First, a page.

Yay for Canada. Marc and I moved to Vancouver in June 2017. Since then, we have been using every opportunity to explore and walk around the gorgeous countryside of BC. I have written soooo many posts since then that I thought it might be good to bring them all together in a new page. For now, I have tried to order the walks so that they increase in difficulty as you scroll down the page. So, if you want to find a truly jelly-leg inducing walk, scroll down to Oh-My-Goodness-My-Legs-Are-Dying-level walks. I’ll do my best to keep updating this page when I add new Canadian posts.
Close to Vancouver:
Vancouver is surrounded by the Sea on one side and backed by mountains to the North. This means it is the perfect starting point for walkers. As we live within the city, most of our walks are close to Vancouver. We don’t have a car yet, so the majority of these are accessible with public transport.
Nitobe Memorial Garden:
This is more of a short stroll than a walk. However it IS a stunning place to stroll, so I hope this post will encourage more people to visit it.
Queen Elizabeth Park:
This can be a walk, or if you prefer, you can just drive up the hill to take in the stunning views from Queen Elizabeth Park.
Capilano Suspension Bridge Park:
This is one of the most touristy things we did in Vancouver! It costs $42.50(!) but it was a gorgeous place to visit, so I’d still recommend it.
Although this is a mountain, it doesn’t have much elevation gain so it is more like a stroll than a climb. Nevertheless, you still get some stunning views from the viewpoint at the end of the walk!
Pacific Spirit Park
This is another easy walk for after work. We explored the Pacific Spirit Park and then hiked along the coast back to Wreak Beach. This is another walk where you might encounter naked hikers.
North Shore Trail – Whyte lake:
This is an easy circular loop that we attempted in the first snow of November. Whyte lake also seemed like it’d be a lovely place to swim in the summer.
Lighthouse Park Hike:
This is a beautiful walk around the edge of Lighthouse Park. It is on the Western Point of Vancouver’s North Shore, so very easy to get to. It also one of the best place to see old growth trees.
This is a quick walk that you can easily manage after work. We hiked up to the top, had a picnic and a swim and made it back down before it was dark! The best part of this walk is the chance to swim on top of a mountain!
Walking along False Creek:
This was our first walk in Canada when we were pretty jet-lagged. This is a fantastic way to get your bearings in Vancouver.
Stanley Park Sea Wall:
This is another one of the obvious Vancouver walks. It is 10km if you walk around the entire sea wall, but you can always hire a bike and explore that way if you can’t walk that far.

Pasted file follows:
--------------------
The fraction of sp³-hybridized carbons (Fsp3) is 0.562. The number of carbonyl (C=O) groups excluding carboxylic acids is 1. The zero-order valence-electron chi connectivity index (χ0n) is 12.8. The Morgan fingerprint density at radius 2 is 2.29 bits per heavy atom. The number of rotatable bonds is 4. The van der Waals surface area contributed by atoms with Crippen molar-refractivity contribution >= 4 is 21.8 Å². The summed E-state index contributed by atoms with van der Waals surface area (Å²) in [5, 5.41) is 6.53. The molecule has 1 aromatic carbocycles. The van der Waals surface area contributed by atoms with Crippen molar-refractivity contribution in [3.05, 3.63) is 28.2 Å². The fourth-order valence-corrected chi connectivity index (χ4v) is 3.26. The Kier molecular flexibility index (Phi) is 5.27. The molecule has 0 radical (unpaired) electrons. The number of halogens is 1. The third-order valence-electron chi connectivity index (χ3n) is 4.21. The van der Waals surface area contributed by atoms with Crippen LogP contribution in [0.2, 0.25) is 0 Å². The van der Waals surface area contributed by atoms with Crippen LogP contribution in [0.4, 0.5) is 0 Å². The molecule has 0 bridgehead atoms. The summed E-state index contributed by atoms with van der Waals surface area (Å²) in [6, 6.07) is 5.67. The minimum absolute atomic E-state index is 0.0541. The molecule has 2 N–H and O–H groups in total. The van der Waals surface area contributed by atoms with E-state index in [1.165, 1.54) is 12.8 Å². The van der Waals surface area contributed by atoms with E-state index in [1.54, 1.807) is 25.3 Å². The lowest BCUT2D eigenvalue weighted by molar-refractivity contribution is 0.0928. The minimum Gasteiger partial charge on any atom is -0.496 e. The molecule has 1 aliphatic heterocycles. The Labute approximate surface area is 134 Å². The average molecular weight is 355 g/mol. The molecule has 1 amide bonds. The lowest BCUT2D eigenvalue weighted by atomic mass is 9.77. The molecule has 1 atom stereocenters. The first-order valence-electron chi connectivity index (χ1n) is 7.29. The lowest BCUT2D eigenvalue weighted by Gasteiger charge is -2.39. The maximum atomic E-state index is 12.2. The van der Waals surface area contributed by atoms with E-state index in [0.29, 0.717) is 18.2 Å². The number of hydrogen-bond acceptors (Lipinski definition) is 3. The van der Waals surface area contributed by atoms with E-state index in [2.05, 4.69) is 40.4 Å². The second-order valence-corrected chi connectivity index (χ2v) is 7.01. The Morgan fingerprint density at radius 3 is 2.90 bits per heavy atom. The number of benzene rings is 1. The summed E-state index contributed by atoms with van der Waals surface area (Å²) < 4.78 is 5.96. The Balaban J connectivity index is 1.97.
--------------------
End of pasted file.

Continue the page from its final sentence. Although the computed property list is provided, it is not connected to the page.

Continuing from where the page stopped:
Vancouver Beach Walk:
When we explored Vancouver’s beaches, we did a loooong version of this walk. But you could easily shorten it for a quick stretch of your legs. Just be warned the end of the walk might involve naked hikers.
This walk is a little harder than the other walks above (it was about 6 hours) BUT it isn’t too tough, and the waterfall at the end is totally worth the effort!
Walks that might tire your legs:
This could go in the Easy walk category when it’s not snowing, but it was pretty hard work while the mountain was still covered in snow! It was a good choice as a first mountain!
This is the second most climbed mountain in the world! The Grind is an hour and a half of a natural stair-master, with pretty views from the top!
This is another walk that is probably much easier when it’s not snowing. Dam Mountain is close to the Grouse Grind but has even better views with far fewer people.
A gorgeous hike on the lovely Bowen Island. This walk isn’t tooo hard, but we also included a loop around Killarney Lake, so I was pretty exhausted by the end of the day!
Diez Vistas hike near Bunzen Lake:
This walk is stunning! You climb a small mountain, then hike along the top, looking down at loads of gorgeous views. It even finishes with a swim in a lake.
This is the next Mountain along after Dam Mountain above. This is one of my favourite walks in Vancouver. The effort-to-view pay-off is fantastic. You will be rewarded with perfect 360 degree views of mountains.
This peak is within the Golden Ears National Park. It was hard work, but worth it with the stunning views of the surrounding mountains from the top!
This is one of the MOST amazing walks so far! It was completely exhausting, and turned my legs into jelly but the views from the top were gooorgeous.
British Columbia Prettiness:
We have only just started to explore some areas further afield.
This is another of the super famous local(ish) walks, so you can expect to see lots and lots of other hikers. It is worth the hard work for the truly stunning views at the top.
Other Parts of Canada:
I don’t have much to add here yet! We visited the Eastern side of Canada a couple of years ago, so I have one post from that trip.
For the record, I blooming love this country! I realise that our language is not quite the same, but I hope my heart is half as open as the sweeties we have met here so far. In the UK our government (and boarder agency) is not particularly nice to migrants. My lovely friends from Japan, NZ, Canada and the US have had nightmares trying to sort out their UK visas. I have been pleasantly surprised by how painless it has been for us to move here, and how welcome I feel. Anyway, thanks for letting us in Canada! I’ll do my best to integrate and visit all your pretty mountains!
Oh, and just in case you are thinking of bringing a pet to Canada, I have a post about that too!